It's May, the end of the year. The only point where the teachers are as exhausted and "over it" as the students are. One of the most tiresome aspects of this part of the year is the constant influx of students who suddenly care about their grade when they never have before. This is the time of year when I get quite a few emails about what they can do to raise their grade and if they can still turn something in that was due 5 weeks ago for partial credit. I can be frustrating, but it's part of the job.
The other day, I was talking to a co-worker and friend. We were swapping "war stories" and she made an interesting comment. With a big smile on her face, she said, "You'll never believe this, but I haven't failed a single student all year!"
I was taken aback. We both teach an advanced English course, so it seemed crazy to me that she didn't have any students failing her class. Not a single one out of her 150 kids was failing? That seemed too good to be true. What was her secret? Was she inflating grades or did she have some teaching method that I needed to come steal?
After I picked my chin up off of the floor I asked her how she accomplished that.
"Oh, it's easy," she said, "I don't fail students."
Her grin took on a slightly smug quality, as if she knew something I didn't. I could tell I was missing something, but I couldn't figure out what. I blame the exhaustion, or I might have picked up on what she was saying sooner. Frankly I am ashamed I didn't catch it immediately.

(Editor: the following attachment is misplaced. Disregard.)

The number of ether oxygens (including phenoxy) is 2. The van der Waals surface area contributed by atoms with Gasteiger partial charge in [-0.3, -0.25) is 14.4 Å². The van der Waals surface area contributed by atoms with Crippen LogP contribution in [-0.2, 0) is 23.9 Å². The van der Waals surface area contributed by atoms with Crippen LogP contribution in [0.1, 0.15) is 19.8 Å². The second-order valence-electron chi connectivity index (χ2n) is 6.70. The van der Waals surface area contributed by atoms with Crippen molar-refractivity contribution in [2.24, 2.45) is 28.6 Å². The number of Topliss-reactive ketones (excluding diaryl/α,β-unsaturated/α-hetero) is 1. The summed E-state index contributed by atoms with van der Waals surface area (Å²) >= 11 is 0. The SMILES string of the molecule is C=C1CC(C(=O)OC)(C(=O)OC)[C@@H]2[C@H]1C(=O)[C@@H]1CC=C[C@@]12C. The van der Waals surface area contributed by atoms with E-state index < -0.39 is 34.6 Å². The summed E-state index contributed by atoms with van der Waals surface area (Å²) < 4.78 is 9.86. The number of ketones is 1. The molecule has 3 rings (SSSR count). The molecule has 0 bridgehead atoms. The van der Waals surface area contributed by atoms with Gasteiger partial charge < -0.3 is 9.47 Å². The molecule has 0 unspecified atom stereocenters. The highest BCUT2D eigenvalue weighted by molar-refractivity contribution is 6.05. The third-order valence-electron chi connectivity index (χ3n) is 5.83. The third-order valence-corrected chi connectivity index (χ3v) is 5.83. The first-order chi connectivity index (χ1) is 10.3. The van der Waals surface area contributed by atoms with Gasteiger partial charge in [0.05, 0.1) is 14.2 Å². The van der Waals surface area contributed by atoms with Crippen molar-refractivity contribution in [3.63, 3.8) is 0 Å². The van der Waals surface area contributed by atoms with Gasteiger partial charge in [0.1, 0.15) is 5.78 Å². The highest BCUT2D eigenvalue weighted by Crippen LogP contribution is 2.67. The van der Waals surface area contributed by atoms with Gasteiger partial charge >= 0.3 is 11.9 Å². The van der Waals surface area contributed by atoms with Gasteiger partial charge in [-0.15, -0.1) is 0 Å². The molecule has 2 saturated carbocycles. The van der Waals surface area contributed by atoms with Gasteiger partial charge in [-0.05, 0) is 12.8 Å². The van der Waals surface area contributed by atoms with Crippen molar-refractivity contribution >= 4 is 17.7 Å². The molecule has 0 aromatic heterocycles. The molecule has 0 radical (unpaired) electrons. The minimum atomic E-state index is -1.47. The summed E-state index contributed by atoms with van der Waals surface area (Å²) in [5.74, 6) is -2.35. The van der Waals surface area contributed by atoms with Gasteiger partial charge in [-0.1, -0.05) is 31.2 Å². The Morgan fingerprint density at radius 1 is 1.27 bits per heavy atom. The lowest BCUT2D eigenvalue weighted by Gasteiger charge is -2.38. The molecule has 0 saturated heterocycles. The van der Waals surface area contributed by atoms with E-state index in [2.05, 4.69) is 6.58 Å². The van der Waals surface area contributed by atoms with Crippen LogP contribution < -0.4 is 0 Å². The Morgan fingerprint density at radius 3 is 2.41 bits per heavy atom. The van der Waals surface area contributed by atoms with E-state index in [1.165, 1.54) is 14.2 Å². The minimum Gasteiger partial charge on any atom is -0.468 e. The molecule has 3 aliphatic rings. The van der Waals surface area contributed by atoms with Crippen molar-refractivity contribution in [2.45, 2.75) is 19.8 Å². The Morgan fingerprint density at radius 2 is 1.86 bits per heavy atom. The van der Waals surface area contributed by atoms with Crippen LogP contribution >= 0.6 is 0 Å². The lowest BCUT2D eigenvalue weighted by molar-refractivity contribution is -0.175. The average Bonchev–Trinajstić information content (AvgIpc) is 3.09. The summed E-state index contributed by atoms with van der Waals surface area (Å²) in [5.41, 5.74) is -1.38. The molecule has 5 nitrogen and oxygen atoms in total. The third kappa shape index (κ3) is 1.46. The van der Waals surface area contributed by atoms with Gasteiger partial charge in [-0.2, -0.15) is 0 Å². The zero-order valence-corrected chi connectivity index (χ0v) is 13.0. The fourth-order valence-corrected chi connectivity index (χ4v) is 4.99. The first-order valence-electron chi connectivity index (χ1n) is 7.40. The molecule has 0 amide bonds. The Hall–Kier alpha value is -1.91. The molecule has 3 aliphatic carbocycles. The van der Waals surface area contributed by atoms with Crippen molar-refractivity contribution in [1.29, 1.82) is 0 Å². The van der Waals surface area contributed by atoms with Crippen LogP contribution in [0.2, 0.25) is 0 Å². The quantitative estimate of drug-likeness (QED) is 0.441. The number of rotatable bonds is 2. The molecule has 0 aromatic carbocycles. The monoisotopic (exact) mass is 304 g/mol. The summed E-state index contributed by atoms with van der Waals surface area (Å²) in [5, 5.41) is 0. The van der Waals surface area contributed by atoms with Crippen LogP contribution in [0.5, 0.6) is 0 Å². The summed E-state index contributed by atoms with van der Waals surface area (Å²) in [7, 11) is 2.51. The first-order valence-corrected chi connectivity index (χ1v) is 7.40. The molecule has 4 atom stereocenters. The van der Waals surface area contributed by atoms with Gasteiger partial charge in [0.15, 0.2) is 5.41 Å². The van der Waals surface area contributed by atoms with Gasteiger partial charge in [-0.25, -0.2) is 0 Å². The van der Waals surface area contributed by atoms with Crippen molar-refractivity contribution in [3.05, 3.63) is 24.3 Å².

This is one of the biggest misconceptions about teachers. She didn't say none of her students were failing. She said that she hadn't failed any of them.
Teachers don't fail students.
It's that simple. If a student in my class receives a failing grade - or any grade for that matter - that is their grade that they earned. I did not give it to them.
This is such a simple concept but it's one that a lot of my students (and some of their parents) are severely lacking. The truth is, even in my advanced class, a student isn't going to fail as long as they turn in work that is on time and complete. Even if the answers are wrong, they will still probably pass; they may pass with a D, but they'll pass.
Every student who has ever failed my class has done so simply because he or she refused to do his or her work. It's my job to teach responsibility as much as it is my job to teach grammar and literature. My students have to learn to be responsible for their own work and their own actions. Most of them are, and most of them - even when they know they've let something slide - own up to it and know that they have to pick up the slack. Even still, I've had a few who have asked me why I gave them an F. The truth is, I didn't. I don't give anyone grades. You earn them.
Skirting responsibility has become entirely too popular, and teachers have become scapegoats for everything from grades, to curriculum, to deficiencies in teaching special needs students, to test scores, to anything else you can possibly imagine.
So, to my students: this is good news. Own your grade. This means, if you have an A, be proud that you have earned that A. You have proven that you understand the material and that you are more than prepared for the next level. If you have a D or an F, look inwardly to determine what the reason is. Look to see how many assignments you are missing, or how many you turned in late. Be honest with yourself about why you have the grade you have, and then figure out what you need to do to avoid that problem in the future. For some of you, that means stepping up and doing your work. For others, that means talking to your teacher about what you are having trouble understanding, and getting extra help.
To my fellow teachers:
It's almost summer. We got this.